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July 2014

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Cue The Music

Recently, I was invited to join a group of bloggers as an ongoing roundtable for brain tumor patient issues. When the email popped into my inbox, I was surprised, and honored to be included. Over the past four and a half years I’ve corresponded with many brain tumor fighters, and family members of fighters; a few times I’ve been solicited to endorse various products (which I’ve turned down – ironically they were mostly pharmaceuticals), but I had yet to be invited to submit a post on a specific subject regarding brain tumor patient care or patient issues. I am flattered! The deal is that I submit my post and then out of all the submissions the National Brain Tumor Society will choose a few to be featured on their national website. I don’t know if that excites me or terrifies me, but I do love to write so I figured this will at minimum be a fun homework assignment, a good challenge. The topic: What symptoms do you think should be candidates for therapeutic drug development? When I read the topic, I slouched down, disappointed. I was hoping for something else, anything else, that I could write organically and passionately about. The tricky part? I don’t like to take drugs. (Which, humorously, will probably bump me out of the running of getting on http://www.braintumor.org/.) But what do I do? I wasn’t about to all of a sudden flip flop my stance just for the chance to be published. At least, I didn’t think I would. But as I started really thinking about drugs, I remembered my lorazepam prescription which as been a life saver. Possibly even literally. Lorazepam is what I take as I feel an aura, the premonition of a seizure, coming on. It effectively mitigates my seizure issue,…

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The Issue of Supplements During Treatment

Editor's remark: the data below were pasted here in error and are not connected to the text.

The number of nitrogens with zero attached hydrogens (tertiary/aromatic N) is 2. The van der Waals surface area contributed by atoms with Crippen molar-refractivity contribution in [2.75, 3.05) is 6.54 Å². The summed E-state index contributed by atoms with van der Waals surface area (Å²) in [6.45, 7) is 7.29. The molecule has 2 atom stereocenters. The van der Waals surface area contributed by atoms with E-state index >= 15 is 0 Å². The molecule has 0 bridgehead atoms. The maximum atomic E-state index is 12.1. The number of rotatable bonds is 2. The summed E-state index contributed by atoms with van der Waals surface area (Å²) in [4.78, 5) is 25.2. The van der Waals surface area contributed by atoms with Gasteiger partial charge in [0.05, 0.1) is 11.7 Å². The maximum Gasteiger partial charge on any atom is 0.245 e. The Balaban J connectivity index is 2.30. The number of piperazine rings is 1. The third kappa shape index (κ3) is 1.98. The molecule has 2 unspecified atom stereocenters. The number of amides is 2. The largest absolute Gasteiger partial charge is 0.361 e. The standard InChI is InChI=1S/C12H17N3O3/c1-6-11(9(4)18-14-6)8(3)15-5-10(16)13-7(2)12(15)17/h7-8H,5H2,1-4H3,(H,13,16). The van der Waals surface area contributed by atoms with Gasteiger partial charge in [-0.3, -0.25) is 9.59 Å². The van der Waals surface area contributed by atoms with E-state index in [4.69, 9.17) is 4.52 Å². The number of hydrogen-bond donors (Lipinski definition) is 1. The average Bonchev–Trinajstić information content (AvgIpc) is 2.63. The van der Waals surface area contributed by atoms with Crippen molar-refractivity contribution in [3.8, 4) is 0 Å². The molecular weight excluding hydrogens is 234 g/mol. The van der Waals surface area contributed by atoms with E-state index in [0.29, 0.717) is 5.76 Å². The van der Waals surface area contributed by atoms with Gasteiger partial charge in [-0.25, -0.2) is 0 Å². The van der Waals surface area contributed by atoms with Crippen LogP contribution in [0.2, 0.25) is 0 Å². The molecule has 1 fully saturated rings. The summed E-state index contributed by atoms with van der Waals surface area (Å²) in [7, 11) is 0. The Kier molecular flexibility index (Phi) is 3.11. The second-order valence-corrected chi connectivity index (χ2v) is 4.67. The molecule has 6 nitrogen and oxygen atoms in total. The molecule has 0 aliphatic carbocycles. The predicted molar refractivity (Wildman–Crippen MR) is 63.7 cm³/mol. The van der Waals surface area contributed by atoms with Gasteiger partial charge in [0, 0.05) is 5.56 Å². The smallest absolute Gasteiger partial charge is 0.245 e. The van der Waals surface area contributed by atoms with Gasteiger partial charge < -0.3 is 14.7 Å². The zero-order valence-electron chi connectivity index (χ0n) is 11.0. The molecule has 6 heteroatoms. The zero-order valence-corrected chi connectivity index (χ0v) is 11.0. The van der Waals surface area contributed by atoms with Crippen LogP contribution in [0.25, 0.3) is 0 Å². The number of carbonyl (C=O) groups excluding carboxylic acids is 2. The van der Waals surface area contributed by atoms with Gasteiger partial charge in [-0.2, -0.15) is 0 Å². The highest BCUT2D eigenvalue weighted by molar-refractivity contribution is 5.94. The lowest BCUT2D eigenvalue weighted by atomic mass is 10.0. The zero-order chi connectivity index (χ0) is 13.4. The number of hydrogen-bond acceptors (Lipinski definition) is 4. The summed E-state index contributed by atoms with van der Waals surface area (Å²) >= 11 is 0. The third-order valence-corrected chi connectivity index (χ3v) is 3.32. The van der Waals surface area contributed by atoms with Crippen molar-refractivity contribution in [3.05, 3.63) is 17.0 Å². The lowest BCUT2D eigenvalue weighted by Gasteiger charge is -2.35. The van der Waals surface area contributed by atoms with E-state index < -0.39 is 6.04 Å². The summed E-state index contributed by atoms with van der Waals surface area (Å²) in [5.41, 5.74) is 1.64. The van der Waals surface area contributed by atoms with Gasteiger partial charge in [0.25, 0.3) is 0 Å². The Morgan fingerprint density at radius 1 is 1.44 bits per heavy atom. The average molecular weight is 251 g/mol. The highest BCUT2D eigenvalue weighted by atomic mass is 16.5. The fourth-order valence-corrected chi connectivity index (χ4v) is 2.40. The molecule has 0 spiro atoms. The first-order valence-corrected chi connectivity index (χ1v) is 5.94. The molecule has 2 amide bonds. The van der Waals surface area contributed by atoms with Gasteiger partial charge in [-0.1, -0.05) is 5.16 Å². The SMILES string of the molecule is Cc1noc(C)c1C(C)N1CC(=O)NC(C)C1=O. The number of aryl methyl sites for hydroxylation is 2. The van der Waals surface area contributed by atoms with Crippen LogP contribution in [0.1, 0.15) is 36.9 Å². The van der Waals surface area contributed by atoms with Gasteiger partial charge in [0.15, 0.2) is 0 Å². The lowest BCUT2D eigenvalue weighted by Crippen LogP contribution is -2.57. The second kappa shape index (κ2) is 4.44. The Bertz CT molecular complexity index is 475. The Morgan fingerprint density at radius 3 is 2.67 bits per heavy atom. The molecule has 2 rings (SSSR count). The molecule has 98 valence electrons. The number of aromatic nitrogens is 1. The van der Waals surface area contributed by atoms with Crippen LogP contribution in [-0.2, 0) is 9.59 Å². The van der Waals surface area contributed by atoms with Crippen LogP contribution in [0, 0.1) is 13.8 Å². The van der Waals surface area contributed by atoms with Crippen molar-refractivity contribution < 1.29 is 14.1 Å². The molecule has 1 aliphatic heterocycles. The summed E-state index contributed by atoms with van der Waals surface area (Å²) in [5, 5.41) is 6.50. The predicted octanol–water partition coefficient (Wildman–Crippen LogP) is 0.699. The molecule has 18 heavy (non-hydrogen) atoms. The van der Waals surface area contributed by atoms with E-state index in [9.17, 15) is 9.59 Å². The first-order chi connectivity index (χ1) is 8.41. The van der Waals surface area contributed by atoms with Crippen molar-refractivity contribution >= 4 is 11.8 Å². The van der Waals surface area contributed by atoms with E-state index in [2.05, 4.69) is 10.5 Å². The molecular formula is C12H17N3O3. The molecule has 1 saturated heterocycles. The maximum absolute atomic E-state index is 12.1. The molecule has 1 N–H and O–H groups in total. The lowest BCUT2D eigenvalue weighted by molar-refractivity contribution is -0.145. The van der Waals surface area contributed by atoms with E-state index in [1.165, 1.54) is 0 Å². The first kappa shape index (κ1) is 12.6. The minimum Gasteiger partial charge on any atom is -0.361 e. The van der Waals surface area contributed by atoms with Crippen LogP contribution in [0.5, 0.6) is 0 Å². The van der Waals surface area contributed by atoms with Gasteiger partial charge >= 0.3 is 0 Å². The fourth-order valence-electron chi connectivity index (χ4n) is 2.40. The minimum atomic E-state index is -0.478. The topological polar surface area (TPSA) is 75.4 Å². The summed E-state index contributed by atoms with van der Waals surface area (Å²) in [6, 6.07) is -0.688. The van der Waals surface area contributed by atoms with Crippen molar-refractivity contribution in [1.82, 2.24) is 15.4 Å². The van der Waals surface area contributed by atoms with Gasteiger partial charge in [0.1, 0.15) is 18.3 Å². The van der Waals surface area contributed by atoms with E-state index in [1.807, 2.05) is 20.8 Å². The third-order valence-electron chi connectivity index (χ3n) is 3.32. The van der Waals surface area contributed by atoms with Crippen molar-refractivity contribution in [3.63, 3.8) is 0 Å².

The information about whether or not to take supplements during treatment is confusing. The vast majority of oncologists say to avoid all supplements, especially anti-oxidants, during treatments, but I think that’s a shortsighted stance. There’s a plethora of research studies showing the benefits (and sometimes the downfalls) of adding a few supplements to your protocol. There are many oncologists that are anti-supplementation, but then there are lots of cancer nutritionists, and other alternative specialists who are pro-supplementaton during treatments. Not knowing who to trust, we often end up avoiding healthy supplements that can act synergistically with our radiation/chemo/etc., or we pick the wrong supplements which can lessen the cancer killing effect of the treatment. But how do we know what to do? Who do we trust? We don’t have the time, or often the brain power, to sift through everything when we’re dealing with a new diagnosis, or the progression of disease. That’s why I was very excited to see that Ben Williams, Ph.D. updated his research on the issue of supplements during cancer treatment. You may recognize Ben Williams, Ph.D. as a glioblastoma fighter who wrote the book, Surviving “Terminal” Cancer. He’s an incredible resource who is very active in the brain tumor world. This guy knows his stuff. His paper is 42 pages, which may seem overwhelming at first, but when dealing with such a complex issue you really do want exhaustive information. This is truly a fabulous resource. You can access the document below, just click. Enjoy. The Role of Supplements (including Anti-Oxidants) in Cancer Treatment By Ben A. Williams

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The Glass Box

I hate saying this. I hate that this is the situation; that this is how I feel. But, this is a tumor blog and it’s where I go to share my journey, so here goes nothing…. Tonight I went to a couples baby shower. It was at an understated, yet trendy bar full of friends. There was laughter, and hugs, and back slapping, and smiles. The celebration was for a specific husband and wife, but half of the women there were pregnant, so by default, it was a celebration for several along side.  I got the chance to catch up with my beautiful friends, which was lovely, and yet painful. I even cried on the drive home, which is incredibly rare. Throughout the evening, as I got caught up with people’s lives, I couldn’t help but notice the disparity between who I would be if I hadn’t been diagnosed (a career, the ability to drive, financial stability, perhaps children). As I listened to people speak, with a smile on my face, I felt myself mourn for my old self. I mourned the person I could have been, of who I was on track to be. I love watching my friends deliriously happy, so excited with their life’s journey. But it’s also confusing. It’s uncomfortable that being around friends makes me both happy, filled with joy, and yet regretful, deeply saddened. I hate that I feel that way. Currently, I am stuck on a hamster wheel of treatments and won’t be finished for years. My life is lived in 4 hour increments, and I should be thrilled by that luxury since it implies that I’m doing well. But it is also extremely taxing. I can handle the stress when I live in my bubble, when I bound around the house being…

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Last Minute Cherry Sale (Short Window)